International credit rating agencies have had their fair share of controversies over the years. They have been at the centre of the major financial crises from the financial markets collapse of New York City in the mid-1970s, the Asian financial crisis of 1997 – 1998, the Enron scandal of 2001, to the global financial crisis of 2008. All of these cost investors globally billions.
Rating agencies are meant to give comfort about an issuer’s ability to repay debt. Ratings are essential in determining the level of interest rate that a borrower must pay. Inaccurate ratings therefore distort both the prices of debt instruments and the interest rates payable on them. As history has shown, this creates asset bubbles that eventually burst, disrupting the functioning of financial markets.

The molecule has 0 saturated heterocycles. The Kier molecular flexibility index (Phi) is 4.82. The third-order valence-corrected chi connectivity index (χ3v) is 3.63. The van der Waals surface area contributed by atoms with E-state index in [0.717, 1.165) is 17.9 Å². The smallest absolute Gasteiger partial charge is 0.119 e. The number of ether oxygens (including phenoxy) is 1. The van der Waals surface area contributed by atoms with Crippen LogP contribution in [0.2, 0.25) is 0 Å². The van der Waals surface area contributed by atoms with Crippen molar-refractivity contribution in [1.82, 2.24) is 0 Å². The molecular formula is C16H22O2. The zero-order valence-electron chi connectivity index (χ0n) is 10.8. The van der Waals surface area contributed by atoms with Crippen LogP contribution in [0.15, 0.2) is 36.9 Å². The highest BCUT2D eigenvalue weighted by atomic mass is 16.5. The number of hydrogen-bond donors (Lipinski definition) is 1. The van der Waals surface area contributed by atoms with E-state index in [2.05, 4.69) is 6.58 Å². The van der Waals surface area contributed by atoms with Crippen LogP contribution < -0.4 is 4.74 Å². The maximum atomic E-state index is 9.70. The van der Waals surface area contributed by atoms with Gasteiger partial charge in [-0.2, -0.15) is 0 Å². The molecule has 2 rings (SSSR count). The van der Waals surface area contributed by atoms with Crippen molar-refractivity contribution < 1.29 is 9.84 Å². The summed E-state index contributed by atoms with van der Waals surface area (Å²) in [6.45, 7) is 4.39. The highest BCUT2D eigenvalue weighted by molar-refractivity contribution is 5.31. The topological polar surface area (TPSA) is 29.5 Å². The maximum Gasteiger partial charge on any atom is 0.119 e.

The three dominant international credit rating agencies – Standard & Poor’s, Moody’s and Fitch – have been accused of many faults including:
and rating shopping.
These shortcomings originate from their ‘issuer-pay’ business model. The institution being rated pays for the rating which is used by investors. This means that the model has an inherent conflict of interest.
Although this has been evident through various crises – most notably the financial meltdown in 2008 – regulatory mechanisms are yet to address this problem. And, despite these known weaknesses, rating agencies are still being referenced in key financial market decisions.